Teala Loring was the sister of Debra Paget, Lisa Gaye, and Frank Griffin. And aunt of Roxane Griffin.
I regard the theatre as the greatest of all art forms, the most immediate way in which a human being can share with another the sense of what it is to be a human being.
Teala Loring (October 6, 1922 – January 28, 2007) was an American actress who appeared in over thirty films during the 1940s.
Born Mareta Eloise Griffin in Denver, Colorado, she was the sister of actors Debra Paget, Lisa Gaye, and Reull Shayne. At the start of her film career, she was sometimes credited as Judith Gibson.
From 1942, Loring appeared in uncredited or bit parts in films at Paramount, turning up as a cigarette girl in Holiday Inn and as a telephone operator in Double Indemnity, for example.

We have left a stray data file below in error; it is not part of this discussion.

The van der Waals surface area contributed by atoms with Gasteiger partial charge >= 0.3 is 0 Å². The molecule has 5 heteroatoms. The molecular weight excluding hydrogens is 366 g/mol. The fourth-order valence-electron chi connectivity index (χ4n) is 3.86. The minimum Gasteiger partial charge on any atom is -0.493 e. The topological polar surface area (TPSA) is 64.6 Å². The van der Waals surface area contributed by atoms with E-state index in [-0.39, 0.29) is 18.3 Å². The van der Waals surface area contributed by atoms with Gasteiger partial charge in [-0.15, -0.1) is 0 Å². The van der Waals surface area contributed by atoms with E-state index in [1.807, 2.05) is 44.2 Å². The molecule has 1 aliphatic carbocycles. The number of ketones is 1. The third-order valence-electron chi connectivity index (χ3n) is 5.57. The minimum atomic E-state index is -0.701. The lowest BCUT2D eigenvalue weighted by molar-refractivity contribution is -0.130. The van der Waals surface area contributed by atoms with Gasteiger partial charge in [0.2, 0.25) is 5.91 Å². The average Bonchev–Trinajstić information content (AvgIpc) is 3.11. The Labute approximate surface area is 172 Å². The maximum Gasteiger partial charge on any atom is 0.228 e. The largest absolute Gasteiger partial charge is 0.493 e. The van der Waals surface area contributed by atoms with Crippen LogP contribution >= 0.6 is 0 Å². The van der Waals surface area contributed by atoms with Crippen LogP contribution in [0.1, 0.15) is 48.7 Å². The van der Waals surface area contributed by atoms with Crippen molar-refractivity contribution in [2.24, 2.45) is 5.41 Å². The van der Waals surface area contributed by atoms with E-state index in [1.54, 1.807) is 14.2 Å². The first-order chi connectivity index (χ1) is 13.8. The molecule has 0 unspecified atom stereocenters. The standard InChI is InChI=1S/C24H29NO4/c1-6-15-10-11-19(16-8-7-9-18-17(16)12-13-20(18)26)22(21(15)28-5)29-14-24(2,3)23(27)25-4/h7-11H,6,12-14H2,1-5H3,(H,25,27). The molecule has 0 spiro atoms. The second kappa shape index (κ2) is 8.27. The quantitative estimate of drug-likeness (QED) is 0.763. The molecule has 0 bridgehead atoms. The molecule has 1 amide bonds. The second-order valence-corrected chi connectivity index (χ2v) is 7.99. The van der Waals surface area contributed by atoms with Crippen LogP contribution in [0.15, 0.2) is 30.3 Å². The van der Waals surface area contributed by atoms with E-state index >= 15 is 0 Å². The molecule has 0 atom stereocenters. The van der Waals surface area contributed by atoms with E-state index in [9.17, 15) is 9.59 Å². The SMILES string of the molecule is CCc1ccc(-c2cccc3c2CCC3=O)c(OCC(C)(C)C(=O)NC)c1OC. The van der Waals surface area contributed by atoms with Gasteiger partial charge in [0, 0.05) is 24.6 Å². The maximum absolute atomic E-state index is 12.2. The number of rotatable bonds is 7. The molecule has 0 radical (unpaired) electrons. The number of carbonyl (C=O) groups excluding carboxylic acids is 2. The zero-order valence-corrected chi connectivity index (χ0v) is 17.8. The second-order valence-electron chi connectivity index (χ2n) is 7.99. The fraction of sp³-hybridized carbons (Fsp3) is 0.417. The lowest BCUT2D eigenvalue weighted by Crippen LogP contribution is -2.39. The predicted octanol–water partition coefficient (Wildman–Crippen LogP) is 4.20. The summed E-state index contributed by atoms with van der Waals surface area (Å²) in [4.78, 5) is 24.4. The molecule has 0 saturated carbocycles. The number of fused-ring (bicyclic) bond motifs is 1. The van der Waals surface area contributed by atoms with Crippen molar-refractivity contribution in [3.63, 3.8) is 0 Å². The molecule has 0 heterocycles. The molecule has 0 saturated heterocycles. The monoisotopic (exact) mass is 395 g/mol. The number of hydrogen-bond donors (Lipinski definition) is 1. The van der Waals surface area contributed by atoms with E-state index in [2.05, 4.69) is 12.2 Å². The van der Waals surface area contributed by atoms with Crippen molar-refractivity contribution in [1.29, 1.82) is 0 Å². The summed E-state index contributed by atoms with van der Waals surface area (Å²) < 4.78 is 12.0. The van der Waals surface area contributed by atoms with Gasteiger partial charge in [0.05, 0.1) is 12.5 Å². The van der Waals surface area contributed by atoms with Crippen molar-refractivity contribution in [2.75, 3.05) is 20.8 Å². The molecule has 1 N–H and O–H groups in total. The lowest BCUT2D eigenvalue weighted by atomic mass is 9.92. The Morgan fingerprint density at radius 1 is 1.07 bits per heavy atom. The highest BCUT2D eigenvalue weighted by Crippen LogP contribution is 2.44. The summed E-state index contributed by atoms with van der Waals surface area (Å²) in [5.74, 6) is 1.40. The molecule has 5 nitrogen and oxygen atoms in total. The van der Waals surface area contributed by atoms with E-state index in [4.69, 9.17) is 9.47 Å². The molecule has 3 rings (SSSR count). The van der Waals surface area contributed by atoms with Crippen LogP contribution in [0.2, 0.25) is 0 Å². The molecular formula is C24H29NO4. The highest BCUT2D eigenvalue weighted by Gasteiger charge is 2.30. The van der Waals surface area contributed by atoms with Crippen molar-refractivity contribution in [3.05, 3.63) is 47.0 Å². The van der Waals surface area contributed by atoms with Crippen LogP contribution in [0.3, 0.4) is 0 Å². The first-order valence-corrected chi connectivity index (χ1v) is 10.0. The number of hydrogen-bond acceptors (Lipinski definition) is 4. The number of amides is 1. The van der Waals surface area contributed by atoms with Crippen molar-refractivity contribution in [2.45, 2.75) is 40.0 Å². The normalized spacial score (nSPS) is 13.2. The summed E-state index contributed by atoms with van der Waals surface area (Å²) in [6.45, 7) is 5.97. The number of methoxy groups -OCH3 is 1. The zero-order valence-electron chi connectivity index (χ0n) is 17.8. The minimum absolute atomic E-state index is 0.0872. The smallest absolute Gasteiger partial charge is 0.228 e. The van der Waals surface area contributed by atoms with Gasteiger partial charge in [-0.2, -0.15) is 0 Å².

in 1945-46, she appeared in ten films released by Poverty Row studio Monogram Pictures, including two starring Kay Francis, Allotment Wives (1945) and Wife Wanted (1946). Of her portrayal of a young mother caught up in an illegal adoption scheme in 1945's Black Market Babies, The New York Times noted that Loring and co-star Maris Wrixon "struggle fitfully with the lines accorded the two principal mothers" in what it called an "uninspired minor melodrama". Having failed to achieve the success that sister Paget would capture in the 1950s, Loring made her final film, Arizona Cowboy (supporting Western star Rex Allen in his screen debut), in 1950.
Loring died at the age of 84 in January 2007 from injuries she sustained in an automobile accident in Spring, Texas. She was married to Eugene Pickler, and had 6 children.